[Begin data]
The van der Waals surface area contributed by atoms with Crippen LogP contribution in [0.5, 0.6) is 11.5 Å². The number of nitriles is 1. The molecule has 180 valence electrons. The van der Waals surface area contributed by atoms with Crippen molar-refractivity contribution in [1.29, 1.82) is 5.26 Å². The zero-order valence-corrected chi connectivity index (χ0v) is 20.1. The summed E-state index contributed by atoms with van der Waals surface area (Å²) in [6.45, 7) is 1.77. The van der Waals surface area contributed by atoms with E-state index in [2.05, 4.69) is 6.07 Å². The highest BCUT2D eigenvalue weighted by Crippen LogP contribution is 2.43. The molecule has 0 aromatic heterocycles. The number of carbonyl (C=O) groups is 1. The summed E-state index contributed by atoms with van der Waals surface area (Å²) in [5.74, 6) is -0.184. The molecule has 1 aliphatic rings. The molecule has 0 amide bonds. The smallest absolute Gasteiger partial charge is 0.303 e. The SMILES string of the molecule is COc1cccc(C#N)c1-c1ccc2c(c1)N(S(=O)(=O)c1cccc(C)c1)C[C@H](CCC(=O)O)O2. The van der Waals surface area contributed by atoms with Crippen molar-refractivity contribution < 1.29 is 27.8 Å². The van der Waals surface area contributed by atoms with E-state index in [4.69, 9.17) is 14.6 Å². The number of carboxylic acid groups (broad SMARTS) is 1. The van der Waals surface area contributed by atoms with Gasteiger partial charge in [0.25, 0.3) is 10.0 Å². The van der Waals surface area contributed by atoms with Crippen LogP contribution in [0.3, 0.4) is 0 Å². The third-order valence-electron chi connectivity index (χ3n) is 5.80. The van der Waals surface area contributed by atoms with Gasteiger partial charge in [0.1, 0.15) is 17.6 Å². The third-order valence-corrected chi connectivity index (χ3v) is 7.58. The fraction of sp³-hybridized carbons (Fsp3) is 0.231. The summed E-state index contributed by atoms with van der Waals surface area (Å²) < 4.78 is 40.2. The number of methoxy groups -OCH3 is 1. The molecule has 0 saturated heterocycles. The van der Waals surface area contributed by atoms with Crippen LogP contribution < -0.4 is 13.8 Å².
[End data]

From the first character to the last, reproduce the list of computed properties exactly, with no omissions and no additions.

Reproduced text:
The van der Waals surface area contributed by atoms with Crippen LogP contribution in [0.5, 0.6) is 11.5 Å². The number of nitriles is 1. The molecule has 180 valence electrons. The van der Waals surface area contributed by atoms with Crippen molar-refractivity contribution in [1.29, 1.82) is 5.26 Å². The zero-order valence-corrected chi connectivity index (χ0v) is 20.1. The summed E-state index contributed by atoms with van der Waals surface area (Å²) in [6.45, 7) is 1.77. The van der Waals surface area contributed by atoms with E-state index in [2.05, 4.69) is 6.07 Å². The highest BCUT2D eigenvalue weighted by Crippen LogP contribution is 2.43. The molecule has 0 aromatic heterocycles. The number of carbonyl (C=O) groups is 1. The summed E-state index contributed by atoms with van der Waals surface area (Å²) in [5.74, 6) is -0.184. The molecule has 1 aliphatic rings. The molecule has 0 amide bonds. The smallest absolute Gasteiger partial charge is 0.303 e. The SMILES string of the molecule is COc1cccc(C#N)c1-c1ccc2c(c1)N(S(=O)(=O)c1cccc(C)c1)C[C@H](CCC(=O)O)O2. The van der Waals surface area contributed by atoms with Crippen molar-refractivity contribution < 1.29 is 27.8 Å². The van der Waals surface area contributed by atoms with E-state index in [4.69, 9.17) is 14.6 Å². The number of carboxylic acid groups (broad SMARTS) is 1. The van der Waals surface area contributed by atoms with Gasteiger partial charge in [0.25, 0.3) is 10.0 Å². The van der Waals surface area contributed by atoms with Crippen LogP contribution in [0.3, 0.4) is 0 Å². The third-order valence-electron chi connectivity index (χ3n) is 5.80. The van der Waals surface area contributed by atoms with Gasteiger partial charge in [0.1, 0.15) is 17.6 Å². The third-order valence-corrected chi connectivity index (χ3v) is 7.58. The fraction of sp³-hybridized carbons (Fsp3) is 0.231. The summed E-state index contributed by atoms with van der Waals surface area (Å²) < 4.78 is 40.2. The number of methoxy groups -OCH3 is 1. The molecule has 0 saturated heterocycles. The van der Waals surface area contributed by atoms with Crippen LogP contribution < -0.4 is 13.8 Å².